Proposition F. The Strong Mayor proposal.
Proposition G. Add a Council Seat. This one also accompanies the strong mayor initiative by adding a Council District to keep an odd number of Council Members in the event that the strong mayor amendment passes and the Mayor is no longer a member of the Council. The idea is to protect against tie votes. It is possible that this amendment might pass while the strong mayor item fails. In that case the Council would have an even number and this amendment would create what it intends to prevent. On the other hand, strong mayor might pass and voters decide they don’t want another Council Member. In that case there would be a strong mayor and a Council with an even numbered of votes, meaning potential ties, and even more chaos. No matter how this proposition turns out it will do its part to Keep Austin Weird.
Proposition H. Democracy Dollars. This is another of APR’s proposals. It would establish a measure of public funding in municipal elections by requiring the City to establish a fund from which any citizen could allocate $25 to a Council candidate of their choosing, in their district. This one has support beyond any coalition APR has been able to build on the strong mayor initiative. For instance long time progressive and Democratic campaign fundraiser Alfred Stanley supports it as does Fred Lewis, a veteran supporter of campaign finance reform, a leader in the campaign to bring 10-1, and a leader of Community Not Commodity — the lead group in opposing CodeNext and the Land Development Code rewrite.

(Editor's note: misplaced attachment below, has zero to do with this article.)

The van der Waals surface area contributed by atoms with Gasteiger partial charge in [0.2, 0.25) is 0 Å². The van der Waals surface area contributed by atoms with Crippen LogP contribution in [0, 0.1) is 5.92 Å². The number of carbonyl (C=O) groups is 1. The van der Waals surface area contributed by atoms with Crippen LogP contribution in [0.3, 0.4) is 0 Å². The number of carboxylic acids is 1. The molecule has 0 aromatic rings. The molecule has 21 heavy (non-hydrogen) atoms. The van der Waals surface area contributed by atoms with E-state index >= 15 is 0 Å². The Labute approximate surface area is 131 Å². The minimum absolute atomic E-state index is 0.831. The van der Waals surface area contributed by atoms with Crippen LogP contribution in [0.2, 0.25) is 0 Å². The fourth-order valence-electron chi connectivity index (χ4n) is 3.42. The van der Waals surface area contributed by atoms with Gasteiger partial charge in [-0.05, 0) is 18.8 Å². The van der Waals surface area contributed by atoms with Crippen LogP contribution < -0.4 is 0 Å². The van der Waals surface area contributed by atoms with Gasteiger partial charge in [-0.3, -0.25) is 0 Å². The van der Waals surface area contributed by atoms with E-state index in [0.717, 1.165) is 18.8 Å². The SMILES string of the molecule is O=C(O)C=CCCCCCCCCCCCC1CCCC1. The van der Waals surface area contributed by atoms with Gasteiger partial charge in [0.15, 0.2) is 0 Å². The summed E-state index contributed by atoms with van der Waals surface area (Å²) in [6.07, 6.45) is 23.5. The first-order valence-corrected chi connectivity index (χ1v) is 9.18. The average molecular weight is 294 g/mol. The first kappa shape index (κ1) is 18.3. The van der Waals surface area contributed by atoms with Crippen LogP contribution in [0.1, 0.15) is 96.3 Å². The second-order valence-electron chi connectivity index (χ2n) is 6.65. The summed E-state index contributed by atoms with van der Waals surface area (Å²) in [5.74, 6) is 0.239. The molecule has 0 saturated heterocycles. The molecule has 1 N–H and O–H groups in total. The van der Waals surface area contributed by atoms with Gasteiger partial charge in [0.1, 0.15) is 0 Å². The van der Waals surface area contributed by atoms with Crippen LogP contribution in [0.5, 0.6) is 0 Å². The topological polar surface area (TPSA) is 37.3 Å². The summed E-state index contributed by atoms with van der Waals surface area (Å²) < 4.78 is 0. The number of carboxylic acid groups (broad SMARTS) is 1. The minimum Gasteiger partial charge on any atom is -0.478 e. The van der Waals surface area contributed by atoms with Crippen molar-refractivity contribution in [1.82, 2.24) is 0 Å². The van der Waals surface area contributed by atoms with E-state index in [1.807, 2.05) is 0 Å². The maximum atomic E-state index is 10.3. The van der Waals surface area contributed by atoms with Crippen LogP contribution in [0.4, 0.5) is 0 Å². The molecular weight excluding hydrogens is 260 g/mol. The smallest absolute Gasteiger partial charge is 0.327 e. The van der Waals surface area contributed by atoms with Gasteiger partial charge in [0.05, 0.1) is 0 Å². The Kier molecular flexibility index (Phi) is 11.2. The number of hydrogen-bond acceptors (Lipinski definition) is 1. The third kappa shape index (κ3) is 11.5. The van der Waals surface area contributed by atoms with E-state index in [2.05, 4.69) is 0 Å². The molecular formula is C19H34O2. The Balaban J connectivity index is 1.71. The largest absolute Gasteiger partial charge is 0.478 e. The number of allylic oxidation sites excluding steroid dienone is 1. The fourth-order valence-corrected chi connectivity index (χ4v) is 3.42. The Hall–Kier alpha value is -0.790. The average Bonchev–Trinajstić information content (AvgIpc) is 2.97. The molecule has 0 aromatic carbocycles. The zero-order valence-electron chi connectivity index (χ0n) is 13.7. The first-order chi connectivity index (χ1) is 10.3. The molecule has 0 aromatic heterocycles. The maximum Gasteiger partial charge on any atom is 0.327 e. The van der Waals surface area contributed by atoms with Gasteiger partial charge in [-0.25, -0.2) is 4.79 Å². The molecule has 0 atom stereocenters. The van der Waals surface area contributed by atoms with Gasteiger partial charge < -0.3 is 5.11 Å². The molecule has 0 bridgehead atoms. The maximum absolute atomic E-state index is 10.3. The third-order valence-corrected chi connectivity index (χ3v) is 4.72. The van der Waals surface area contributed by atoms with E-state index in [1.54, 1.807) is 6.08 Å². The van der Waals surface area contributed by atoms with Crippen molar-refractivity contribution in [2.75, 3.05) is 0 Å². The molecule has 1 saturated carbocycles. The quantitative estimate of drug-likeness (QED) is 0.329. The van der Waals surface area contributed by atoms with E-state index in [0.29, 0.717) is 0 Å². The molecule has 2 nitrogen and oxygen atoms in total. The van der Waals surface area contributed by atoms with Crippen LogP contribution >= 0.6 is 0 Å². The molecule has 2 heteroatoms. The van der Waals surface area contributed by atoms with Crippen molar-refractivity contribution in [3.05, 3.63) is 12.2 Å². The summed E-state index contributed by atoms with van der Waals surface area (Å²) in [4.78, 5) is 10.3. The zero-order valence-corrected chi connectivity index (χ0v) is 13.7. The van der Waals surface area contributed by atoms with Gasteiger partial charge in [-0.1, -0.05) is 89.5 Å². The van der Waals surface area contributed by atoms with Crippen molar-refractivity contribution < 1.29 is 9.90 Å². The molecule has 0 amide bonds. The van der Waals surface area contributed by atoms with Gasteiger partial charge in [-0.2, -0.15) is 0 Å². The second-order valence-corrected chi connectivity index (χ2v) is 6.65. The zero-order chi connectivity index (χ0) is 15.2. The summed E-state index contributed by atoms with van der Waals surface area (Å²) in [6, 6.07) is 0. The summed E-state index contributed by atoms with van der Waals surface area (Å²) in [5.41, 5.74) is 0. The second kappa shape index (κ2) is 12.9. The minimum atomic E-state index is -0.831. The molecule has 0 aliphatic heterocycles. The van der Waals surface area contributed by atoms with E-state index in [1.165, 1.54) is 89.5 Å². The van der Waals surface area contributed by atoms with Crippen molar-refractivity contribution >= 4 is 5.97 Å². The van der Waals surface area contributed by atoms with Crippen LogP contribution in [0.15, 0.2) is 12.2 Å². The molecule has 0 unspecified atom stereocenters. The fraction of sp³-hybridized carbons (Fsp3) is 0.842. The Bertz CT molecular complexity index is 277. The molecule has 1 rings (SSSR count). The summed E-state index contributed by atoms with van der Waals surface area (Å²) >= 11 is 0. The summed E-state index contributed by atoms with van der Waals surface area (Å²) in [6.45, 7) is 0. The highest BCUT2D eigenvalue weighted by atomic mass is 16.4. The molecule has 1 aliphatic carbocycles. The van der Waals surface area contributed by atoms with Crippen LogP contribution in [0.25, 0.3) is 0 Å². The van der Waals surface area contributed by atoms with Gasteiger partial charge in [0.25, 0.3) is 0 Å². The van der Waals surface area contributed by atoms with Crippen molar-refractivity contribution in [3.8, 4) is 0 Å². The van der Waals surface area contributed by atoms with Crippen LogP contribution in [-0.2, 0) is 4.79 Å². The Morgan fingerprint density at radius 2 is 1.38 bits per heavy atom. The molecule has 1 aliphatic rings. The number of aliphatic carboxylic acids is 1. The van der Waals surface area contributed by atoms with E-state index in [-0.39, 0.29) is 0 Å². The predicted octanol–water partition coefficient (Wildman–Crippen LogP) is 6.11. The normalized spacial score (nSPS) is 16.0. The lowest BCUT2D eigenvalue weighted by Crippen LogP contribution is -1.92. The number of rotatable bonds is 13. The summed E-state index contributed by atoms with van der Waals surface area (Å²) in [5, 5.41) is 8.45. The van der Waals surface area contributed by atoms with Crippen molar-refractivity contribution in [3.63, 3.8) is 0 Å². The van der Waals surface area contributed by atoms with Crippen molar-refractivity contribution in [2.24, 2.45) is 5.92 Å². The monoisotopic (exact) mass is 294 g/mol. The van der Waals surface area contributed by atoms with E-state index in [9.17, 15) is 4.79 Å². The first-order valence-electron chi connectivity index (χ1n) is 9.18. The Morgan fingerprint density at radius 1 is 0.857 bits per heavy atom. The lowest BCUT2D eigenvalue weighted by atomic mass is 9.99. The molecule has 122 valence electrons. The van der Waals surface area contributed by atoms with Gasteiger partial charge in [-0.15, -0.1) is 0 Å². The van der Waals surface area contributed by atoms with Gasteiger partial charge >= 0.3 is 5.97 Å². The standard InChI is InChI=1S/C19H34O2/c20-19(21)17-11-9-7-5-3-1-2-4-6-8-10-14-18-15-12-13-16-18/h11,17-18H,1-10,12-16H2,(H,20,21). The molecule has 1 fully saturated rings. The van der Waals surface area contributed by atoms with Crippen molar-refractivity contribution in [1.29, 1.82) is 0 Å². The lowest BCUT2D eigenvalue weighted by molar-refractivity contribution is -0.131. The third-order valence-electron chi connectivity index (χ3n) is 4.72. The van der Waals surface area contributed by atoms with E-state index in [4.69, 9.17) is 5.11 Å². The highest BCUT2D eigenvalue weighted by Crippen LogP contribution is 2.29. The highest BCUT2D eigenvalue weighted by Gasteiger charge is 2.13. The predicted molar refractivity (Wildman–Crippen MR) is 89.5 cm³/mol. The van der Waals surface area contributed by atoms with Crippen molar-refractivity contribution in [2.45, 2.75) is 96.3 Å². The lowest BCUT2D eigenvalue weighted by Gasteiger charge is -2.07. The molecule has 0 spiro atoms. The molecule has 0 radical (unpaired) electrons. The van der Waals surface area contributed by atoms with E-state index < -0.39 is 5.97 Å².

Others backing Prop H include, among others: Nelson Linder, head of the local NAACP; Anthony Gutierrez, Executive Director of Common Cause Texas; Susana Almanza, longtime head of PODER; Southeast Austin community activist and LDC opponent Frances Acuña; longtime East Austin activists Gilbert and Jane Rivera; Mary Ingle, long-time neighborhood and community activist and former President of the Austin Neighborhood Council; and Bobby Levinski of the Save Our Springs Alliance.
To view the City’s ballot language click here.
To get more details on early voting click here.